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Publication Detail
Luciferin Detection After Intranasal Vector Delivery Is Improved by Intranasal Rather Than Intraperitoneal Luciferin Administration.
  • Publication Type:
    Journal article
  • Publication Sub Type:
    Article
  • Authors:
    Buckley SM, Howe SJ, Rahim AA, Buning H, McIntosh J, Wong SP, Baker AH, Nathwani A, Thrasher AJ, Coutelle C, McKay TR, Waddington SN
  • Publisher:
    Mary Ann Liebert
  • Publication date:
    10/2008
  • Pagination:
    1050, 1056
  • Journal:
    Human Gene Therapy
  • Volume:
    19
  • Issue:
    10
  • Status:
    Published
  • Print ISSN:
    1043-0342
Abstract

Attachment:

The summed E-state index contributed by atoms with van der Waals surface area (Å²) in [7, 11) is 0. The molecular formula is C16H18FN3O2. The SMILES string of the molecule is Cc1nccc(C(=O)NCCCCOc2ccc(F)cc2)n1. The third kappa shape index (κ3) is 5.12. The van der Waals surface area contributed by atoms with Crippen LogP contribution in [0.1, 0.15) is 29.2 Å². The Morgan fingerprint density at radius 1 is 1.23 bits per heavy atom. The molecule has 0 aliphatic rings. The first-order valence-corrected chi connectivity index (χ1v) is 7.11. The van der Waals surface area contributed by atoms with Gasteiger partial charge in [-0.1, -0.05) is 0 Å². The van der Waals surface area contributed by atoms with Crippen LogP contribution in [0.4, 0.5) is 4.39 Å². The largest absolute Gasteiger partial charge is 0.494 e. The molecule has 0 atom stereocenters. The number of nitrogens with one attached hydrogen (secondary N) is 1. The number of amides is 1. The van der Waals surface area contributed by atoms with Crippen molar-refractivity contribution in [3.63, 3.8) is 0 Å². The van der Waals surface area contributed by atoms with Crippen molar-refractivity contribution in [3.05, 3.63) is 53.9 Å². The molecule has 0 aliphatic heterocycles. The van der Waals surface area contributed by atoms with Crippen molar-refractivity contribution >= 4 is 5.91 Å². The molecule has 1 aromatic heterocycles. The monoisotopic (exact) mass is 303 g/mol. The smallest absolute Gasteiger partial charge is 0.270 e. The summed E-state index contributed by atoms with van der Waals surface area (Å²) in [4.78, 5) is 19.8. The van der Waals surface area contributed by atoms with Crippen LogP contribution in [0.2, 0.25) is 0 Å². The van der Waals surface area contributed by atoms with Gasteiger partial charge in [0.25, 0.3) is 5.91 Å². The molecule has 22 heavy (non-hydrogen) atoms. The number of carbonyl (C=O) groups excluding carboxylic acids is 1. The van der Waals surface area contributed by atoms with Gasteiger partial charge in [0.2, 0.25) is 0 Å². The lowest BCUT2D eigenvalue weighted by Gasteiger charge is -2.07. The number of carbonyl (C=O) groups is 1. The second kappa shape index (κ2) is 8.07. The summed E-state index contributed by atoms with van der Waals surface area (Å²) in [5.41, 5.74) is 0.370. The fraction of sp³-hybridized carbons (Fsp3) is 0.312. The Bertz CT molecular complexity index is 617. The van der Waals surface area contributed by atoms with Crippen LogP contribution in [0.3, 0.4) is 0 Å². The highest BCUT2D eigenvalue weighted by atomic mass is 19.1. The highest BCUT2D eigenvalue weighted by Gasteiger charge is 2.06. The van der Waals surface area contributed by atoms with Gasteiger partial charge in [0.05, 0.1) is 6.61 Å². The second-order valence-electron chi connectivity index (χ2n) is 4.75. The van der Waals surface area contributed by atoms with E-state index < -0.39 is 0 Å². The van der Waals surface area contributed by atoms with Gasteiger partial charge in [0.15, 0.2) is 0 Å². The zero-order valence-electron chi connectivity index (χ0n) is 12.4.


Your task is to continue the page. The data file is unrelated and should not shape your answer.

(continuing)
In vivo bioimaging of transgenic luciferase in the lung and nose is an expedient method by which to continually measure expression of this marker gene after gene transduction. Its substrate, luciferin, is typically injected into the peritoneal cavity before bioimaging. Here we demonstrate that, compared with intraperitoneal injection, intranasal instillation of luciferin confers approximately an order of magnitude increase in luciferase bioluminescence detection in both lung and nose. This effect was observed after administration of viral vectors based on adenovirus type 5, adeno-associated virus type 8, and gp64-pseudotyped HIV lentivirus and, to a lesser extent, after nonviral polyethylenimine (PEI)-DNA delivery. Detection increased relative to the concentration of luciferin; however, a standard concentration of 15 mg/ml was well beyond the saturation point. Compared with intraperitoneal injection, intranasal instillation yields about a 10-fold increase in sensitivity with an approximate 30-fold reduction in luciferin usage when bioimaging in the nasal and pulmonary airways of mice.
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